If a Brady violation occurs, it can cause the judge to declare a mistrial or dismiss the case altogether. If this happens before the trial, the case can be dismissed with prejudice. When this occurs, the defendant can not be tried for the same crime again in the future. If it happens during a trial, the defense may demand that the judge order a mistrial. If the trial is over and the defendant was convicted, they can appeal the verdict and request a new trial.
A Giglio violation involves exculpatory evidence that is not turned over to the defense team during a trial. Any evidence that will impeach or take away from the credibility of a witness the prosecutor intends to use must be turned over to the defense team without being requested. The Brady Principle requires that the defense must ask for evidence. Giglio, on the other hand, states that the evidence must be turned over whether it is requested or not.
Perry Mason and How He Affects Current Proceedings
Perry Mason was a fictional television character who defended potentially guilty defendants and was able to clear them of all charges. On the television show, Mason would seemingly prove a guilty man innocent in less than an hour. This was very misleading and encouraged people to believe that it was up to the defendant to prove their own innocence. This is actually the reverse of what happens in our courts. In our courts, it is the job of the prosecuting attorney to bear the brunt of proof against the defendant.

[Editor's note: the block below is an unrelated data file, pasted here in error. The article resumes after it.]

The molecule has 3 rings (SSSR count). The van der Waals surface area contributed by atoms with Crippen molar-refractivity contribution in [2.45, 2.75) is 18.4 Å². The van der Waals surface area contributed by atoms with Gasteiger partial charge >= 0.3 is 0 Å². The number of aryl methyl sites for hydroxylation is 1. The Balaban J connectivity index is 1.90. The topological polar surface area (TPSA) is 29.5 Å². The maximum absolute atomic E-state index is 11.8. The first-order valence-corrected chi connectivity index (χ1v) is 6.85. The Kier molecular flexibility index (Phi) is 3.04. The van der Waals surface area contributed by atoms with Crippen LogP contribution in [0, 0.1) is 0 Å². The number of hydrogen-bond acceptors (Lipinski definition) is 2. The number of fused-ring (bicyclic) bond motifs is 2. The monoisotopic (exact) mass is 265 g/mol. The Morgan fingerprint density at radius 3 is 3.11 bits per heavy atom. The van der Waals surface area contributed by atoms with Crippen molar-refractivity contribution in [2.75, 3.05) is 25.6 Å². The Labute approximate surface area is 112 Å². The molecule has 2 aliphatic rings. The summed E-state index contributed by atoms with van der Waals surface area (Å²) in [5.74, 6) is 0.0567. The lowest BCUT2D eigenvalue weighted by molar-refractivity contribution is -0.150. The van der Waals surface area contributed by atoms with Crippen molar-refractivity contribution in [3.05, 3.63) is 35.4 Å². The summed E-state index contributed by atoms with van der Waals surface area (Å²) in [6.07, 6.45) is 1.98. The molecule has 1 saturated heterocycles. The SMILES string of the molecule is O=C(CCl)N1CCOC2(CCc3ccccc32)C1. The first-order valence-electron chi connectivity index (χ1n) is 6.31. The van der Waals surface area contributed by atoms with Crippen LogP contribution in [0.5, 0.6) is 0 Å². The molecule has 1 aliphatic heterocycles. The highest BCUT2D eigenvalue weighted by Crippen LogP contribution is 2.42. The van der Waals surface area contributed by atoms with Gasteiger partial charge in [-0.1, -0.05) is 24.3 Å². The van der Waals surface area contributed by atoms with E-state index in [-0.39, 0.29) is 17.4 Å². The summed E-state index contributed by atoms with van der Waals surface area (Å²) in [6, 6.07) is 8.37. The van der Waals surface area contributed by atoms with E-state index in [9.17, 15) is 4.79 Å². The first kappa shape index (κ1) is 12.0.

It is the job of the prosecuting attorney to disclose any information they receive about the case to the defense counsel. If this disclosure is not made in a timely manner, it can detract from their credibility and pave the way for their professional conduct to be called into question. If a defense attorney makes a motion for discovery and favorable evidence for their case is not turned over, the judge will charge the prosecutor with a Brady violation. This carries a harsh penalty and may result in sanctions against the prosecutor or the district attorney, depending on who is at fault.
The Brady Rule and Civil Cases
The Brady Rule does not apply in civil cases. The reason for this is that there is no risk of the defendant going to jail and losing their freedom. In a criminal case, the risk of jail time will dramatically affect the defendant’s freedom if they lose their case. In a civil case, a loss means financial repercussions, not jail time.
Determining if a Brady Violation Has Occurred
Brady violations are determined by what is known as the “reasonable probability of a different outcome” standard. If the court determines that the outcome of the case would be significantly different if exculpatory information was turned over, a Brady violation would occur. It will then be up to the judge to determine how to further proceed with the case. Depending on where the court is at with the trial, it will help the judge choose between a mistrial, a new trial, or allowing the defendant to file for an appeal.